Nerves

Nearly 70% of persons with diabetes experience some degree of nerve damage or neuropathy. Neuropathy occurs in people with Type I and Type II diabetes, due to metabolic changes associated with diabetes. Constant high blood sugar destroys both nerve fiber (axon) and the fatty insulation that surrounds it (myelin ). Damaged nerves do not transmit proper signals, resulting in a loss of sensation, hypersensation, or pain.

Peripheral neuropathy is the most common form. Varying from mild to severe, it causes changes in sensation that begin in the toes move up to the feet and legs. One may experience numbness, tingling, burning, dull ache, or stabbing pain and cramping, which is worse at night. The skin can become so sensitive that pressure from clothes is painful. Severe neuropathy may cause weakness and unbalanced walking. The greatest danger is foot ulcers, which result when lack of sensation causes people to continuing walking on injured feet.

Many treatments are available for peripheral neuropathy, including medications and topical creams. Not all are effective for everyone. Better diabetic control helps some patients. A painful neuropathy may change to a numb feeling after a while. And neuropathies sometimes disappear on their own. Autonomic neuropathy involves the nerve supply to small blood vessels and sweat glands of the skin, the stomach, the bowls, the bladder, the heart, and the nervous system. It is most often associated with long-term diabetes, poor control, and elevated blood sugar. Symptoms vary, depending on the affected area, and may include:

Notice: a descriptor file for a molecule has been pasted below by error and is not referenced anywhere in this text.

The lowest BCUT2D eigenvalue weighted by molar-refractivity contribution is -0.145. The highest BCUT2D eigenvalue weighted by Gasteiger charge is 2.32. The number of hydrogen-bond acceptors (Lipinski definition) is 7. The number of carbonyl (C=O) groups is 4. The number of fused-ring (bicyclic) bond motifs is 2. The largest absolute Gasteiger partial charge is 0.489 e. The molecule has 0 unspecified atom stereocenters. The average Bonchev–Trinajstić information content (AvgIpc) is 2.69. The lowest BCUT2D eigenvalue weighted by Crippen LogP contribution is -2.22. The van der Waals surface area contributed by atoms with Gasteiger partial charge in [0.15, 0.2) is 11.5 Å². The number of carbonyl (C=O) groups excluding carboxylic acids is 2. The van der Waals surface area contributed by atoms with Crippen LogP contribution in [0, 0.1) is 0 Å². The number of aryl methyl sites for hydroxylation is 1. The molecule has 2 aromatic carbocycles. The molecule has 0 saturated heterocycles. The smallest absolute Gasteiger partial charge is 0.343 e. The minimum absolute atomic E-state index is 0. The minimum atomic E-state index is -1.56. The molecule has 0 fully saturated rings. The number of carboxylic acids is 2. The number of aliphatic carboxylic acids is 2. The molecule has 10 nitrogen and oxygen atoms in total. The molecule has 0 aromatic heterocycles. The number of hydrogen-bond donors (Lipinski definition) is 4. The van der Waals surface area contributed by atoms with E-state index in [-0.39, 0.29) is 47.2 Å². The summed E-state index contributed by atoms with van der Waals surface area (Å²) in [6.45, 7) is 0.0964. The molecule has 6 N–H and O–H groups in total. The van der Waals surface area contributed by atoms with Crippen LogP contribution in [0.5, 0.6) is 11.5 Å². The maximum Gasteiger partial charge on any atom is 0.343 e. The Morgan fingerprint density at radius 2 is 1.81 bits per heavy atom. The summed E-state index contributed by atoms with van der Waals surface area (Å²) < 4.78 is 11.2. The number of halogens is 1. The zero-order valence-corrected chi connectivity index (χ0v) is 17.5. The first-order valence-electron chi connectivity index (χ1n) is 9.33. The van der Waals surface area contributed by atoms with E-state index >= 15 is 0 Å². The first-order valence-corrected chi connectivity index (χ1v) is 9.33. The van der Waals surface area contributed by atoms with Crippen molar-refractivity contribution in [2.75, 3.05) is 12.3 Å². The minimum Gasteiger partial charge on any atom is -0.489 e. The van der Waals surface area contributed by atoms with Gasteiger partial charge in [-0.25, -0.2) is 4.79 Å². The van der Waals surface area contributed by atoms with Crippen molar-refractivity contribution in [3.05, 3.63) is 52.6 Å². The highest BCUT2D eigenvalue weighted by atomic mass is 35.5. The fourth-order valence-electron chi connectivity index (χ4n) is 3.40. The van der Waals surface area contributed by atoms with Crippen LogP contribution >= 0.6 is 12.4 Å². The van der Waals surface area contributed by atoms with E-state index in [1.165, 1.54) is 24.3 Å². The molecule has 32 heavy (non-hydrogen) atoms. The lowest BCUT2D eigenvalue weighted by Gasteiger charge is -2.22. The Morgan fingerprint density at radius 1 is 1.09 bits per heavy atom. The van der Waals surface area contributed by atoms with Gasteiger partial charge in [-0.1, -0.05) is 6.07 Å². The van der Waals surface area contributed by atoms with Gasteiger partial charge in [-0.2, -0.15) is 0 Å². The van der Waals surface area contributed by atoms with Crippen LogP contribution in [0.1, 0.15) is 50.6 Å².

• Abnormal sweating after eating

• Inappropriate response to temperature changes, such as constricting blood vessels in warm temperatures

• Nausea and early fullness when eating, delayed emptying stomach, or vomiting

• Watery diarrhea, often at night and without warning

• Incomplete emptying of bladder, leading to urinary tract infections

• Sexual disfunction, including impotence and delayed vaginal lubrication

• Drop in blood pressure upon sitting or standing

• Rapid heart beat

• Loss of warning signs of hypoglycemia

Various medications may be prescribed to control nausea, vomiting, diarrhea, sudden drops in blood pressure, and recurrent urinary tract infections. Penile implants and vacuum systems are useful in treating impotence.

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